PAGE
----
VARIOUS: Myanmar cyclone toll climbs to nearly 22,500 with 41,000 missing as international commmunity pledges aid
- Title: VARIOUS: Myanmar cyclone toll climbs to nearly 22,500 with 41,000 missing as international commmunity pledges aid
- Date: 6th May 2008
- Summary: (BN10) PARIS, FRANCE (MAY 6, 2008) (REUTERS) EXTERIOR OF FRENCH FOREIGN MINISTRY BERNARD KOUCHNER, FRENCH FOREIGN MINISTER ARRIVING AT NEWS CONFERENCE (SOUNDBITE) (French) BERNARD KOUCHNER, FRENCH FOREIGN MINISTER, SAYING: "Burma has apparently accepted international aid as long as they it distribute themselves. But we are not confident about the way they would distribute it and the international community isn't trusting this. So they have not accepted direct aid, nor have they accepted the personnel we offered." VARIOUS KOUCHNER SPEAKING AND JOURNALISTS LISTENING AT NEWS CONFERENCE
- Reuters ID: LVA84R8M6PN6X8UBTVQLDEO0DH1K
- Duration: 00:00:53
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- Topics: Disasters / Accidents / Natural catastrophes
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- Story Text: International aid pledges worth 10 million U.S. dollars were made on Tuesday (May 6) as the death toll as a result of a cyclone and ensuing storm surge in Myanmar climbed.
Myanmar state media said the death toll had risen to 22,464 and 41,000 people were missing after the cyclone hit the country's Irrawaddy delta and triggered a tidal wave reported to have been 12 feet (3.5 metres) high.
Myanmar' s Minister for Relief and Resettlement Maung Maung Swe said the tidal wave had killed most of the cyclone's victims.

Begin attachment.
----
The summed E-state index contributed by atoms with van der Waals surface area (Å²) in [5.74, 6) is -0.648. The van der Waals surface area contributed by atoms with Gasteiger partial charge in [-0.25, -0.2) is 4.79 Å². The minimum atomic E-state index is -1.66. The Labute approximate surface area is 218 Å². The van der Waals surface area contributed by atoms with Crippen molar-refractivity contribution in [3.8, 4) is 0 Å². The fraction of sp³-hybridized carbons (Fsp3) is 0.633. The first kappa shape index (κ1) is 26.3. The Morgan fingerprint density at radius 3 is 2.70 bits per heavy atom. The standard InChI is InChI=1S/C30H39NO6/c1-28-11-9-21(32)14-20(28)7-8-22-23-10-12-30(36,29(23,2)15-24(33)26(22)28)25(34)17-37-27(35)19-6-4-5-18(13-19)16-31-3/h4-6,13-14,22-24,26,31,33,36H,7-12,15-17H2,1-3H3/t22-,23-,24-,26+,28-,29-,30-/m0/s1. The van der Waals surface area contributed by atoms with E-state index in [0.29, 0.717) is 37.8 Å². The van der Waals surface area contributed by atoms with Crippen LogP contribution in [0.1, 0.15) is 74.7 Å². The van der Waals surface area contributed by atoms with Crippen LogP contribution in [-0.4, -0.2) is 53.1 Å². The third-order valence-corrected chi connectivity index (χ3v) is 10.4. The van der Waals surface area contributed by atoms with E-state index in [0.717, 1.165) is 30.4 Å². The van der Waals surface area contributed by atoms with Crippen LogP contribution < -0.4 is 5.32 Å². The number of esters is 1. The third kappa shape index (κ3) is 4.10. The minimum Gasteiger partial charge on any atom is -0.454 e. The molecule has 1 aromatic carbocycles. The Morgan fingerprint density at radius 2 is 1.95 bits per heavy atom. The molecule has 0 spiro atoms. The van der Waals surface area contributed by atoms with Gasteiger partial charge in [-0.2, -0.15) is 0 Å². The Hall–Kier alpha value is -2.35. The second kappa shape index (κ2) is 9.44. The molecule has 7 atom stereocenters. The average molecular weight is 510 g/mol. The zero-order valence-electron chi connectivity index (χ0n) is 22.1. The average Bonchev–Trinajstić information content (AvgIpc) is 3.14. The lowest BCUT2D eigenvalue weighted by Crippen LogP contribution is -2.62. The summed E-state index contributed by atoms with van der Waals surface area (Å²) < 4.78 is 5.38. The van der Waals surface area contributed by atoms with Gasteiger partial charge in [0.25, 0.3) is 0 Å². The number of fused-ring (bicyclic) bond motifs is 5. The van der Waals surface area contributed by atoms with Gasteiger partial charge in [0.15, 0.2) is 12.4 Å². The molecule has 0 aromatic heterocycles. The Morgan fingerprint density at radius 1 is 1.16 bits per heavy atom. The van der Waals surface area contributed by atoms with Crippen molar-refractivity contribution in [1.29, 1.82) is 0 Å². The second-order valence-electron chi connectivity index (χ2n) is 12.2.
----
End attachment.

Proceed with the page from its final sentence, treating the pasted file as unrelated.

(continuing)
The European Commission will provide a two million euro aid package in response.
Commission spokesman for the Humanitarian Aid office Amadeu Altafaj told reporters in Brussels the initial funding would concentrate of providing clean water and that the organisation expected to hand out more aid later.
"The most urgent need appears to be for shelter and clean water and these areas will be of course priorities for this package," Altafaj said.
Myanmar's military rulers are allowing in food and other emergency supplies but have not yet approved visas for some aid workers seeking to assess the damage from a massive cyclone, the United Nations said on Tuesday.
In Paris, French Foreign Minister Bernard Kouchner expressed concerns that the Myanmar authorities wanted to deliver the aid to the cyclone victims.
"Burma has apparently accepted international aid but as long as they distribute themselves. But we are not confident in the way they would distribute it and the international community does not trust this. So they have not accepted direct aid, nor have they accepted the personnel we offered."
China will provide relief aid worth one million U.S. dollars to cyclone-hit Myanmar, the Chinese foreign ministry said on Tuesday (May 6).
"The Chinese government will provide its first batch of aid, worth one million U.S. dollars, to the Burmese government, including cash and materials," Chinese Foreign Ministry Spokesman Qin Gang told a news conference in Beijing.
Chinese aid will be divided into 500,000 U.S. dollars worth in cash and materials including tents, blankets and biscuits worth a further 500,000 U.S dollars, the commerce ministry said.
British Prime Minister Gordon Brown said Britain would work with the whole international community "to make sure that the food aid and the other support that is necessary is available to the people of Burma."
He was speaking at a business conference in London.
Myanmar's government said 5 billion kyats (4.5 million U.S. dollars) had been set aside in disaster aid.
United Nations aid officials estimate that hundreds of thousands of people have been left homeless by the 190 km (120 miles) per hour winds and storm surge.
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